AARP regularly publishes a retirement calculator, which the advocacy group for those 50 and older said can provide a personalized snapshot of what an individual’s financial future might look like.
One simply has to answer a few questions about household status, salary and retirement savings, such as an IRA or 401(k), and participants can include information about supplemental retirement income (such as a pension or Social Security), consider how long they intend to work and think about their expected lifestyle as a retiree.
The tool is designed to help potential retirees determine the amount of money they’ll need to retire “when — and how — they want.”
But for many African Americans, retirement has fast become a pie-in-the-sky dream.
One report published this month demonstrated how African Americans, Latinos and other minorities will have a more difficult time calling it quits than white Americans.
The report, published on financial website The Motley Fool, found that the troubling disparity in retirement readiness between white Americans and minorities can be explained largely by income and wealth disparities that persist throughout our lives.
“Caucasians didn’t lose as much wealth during the Great Recession and have recovered more of it, so white households now hold close to six times the wealth of African American or Hispanic households,” the authors of the report wrote.
Median earnings for white households recovered from the recession by 2016, but earning levels for both black and Hispanic households remained below 2007 levels.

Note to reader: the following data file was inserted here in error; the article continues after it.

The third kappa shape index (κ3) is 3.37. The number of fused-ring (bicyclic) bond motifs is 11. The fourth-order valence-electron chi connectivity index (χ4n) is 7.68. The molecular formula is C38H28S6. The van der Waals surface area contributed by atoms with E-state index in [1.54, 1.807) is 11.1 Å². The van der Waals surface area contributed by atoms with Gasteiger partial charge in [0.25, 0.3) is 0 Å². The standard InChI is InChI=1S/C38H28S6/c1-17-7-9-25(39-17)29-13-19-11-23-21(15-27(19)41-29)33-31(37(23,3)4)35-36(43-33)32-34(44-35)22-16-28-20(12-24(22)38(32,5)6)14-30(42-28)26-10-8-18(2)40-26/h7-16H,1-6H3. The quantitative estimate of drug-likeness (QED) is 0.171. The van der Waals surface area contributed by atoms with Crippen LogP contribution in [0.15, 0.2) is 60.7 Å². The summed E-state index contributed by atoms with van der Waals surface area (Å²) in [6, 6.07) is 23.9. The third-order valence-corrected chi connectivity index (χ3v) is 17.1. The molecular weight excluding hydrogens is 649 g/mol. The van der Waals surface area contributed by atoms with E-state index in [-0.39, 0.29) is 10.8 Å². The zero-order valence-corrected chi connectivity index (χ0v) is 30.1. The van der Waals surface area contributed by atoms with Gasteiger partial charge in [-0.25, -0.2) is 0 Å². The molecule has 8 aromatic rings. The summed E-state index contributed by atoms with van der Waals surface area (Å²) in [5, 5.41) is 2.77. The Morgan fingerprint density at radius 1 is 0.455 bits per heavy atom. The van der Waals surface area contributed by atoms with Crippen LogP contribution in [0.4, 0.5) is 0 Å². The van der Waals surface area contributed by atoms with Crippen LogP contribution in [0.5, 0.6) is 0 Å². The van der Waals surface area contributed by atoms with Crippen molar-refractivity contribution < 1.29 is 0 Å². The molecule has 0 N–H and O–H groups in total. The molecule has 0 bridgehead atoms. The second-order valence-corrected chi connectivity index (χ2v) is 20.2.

Caucasians now earn close to twice as much as minority households do, according to The Motley Fool.
Additionally, the most recent MassMutual State of the American Family Study found that there are differences in retirement planning among different cultural groups. African Americans fall short in executing life-changing measures such as accumulating wealth, being better prepared for retirement and building up savings.
According to the American Family Study, 84% of African Americans believe the American dream means financial security, 78% say it’s not living paycheck to paycheck, and 77% say it’s owning a home.
However, based on the study, many African Americans don’t have tangible assets needed to make those goals happen now.
The study showed a disconnect between African Americans’ financial situations and their hope toward the future, according to Black Enterprise magazine.
Some key findings from the survey:
• Outside of retirement accounts, only 37% of African Americans own wealth-building products such as stocks and mutual funds.
• Only 35% believe they are doing a good job of preparing for retirement.
• 33% have less than one month of funds saved for a crisis and less than 25% have amassed more than six months’ worth of emergency savings.
• 58% are actively involved in educating their children on finances versus 48% of Caucasians. About 40% rely on family members for information.
“The study shows African Americans want to improve their financial situations and are hopeful about the future,” Evan Taylor, African American market director for MassMutual, told Black Enterprise. “At the same time, it sheds light on the financial struggles and inequities that the African American community continues to battle.
“Those contradictions indicate a need for greater financial education and discipline for the whole family to achieve economic success. In fact, the biggest financial regret expressed by respondents was that they wished they had started saving and investing sooner,” he said.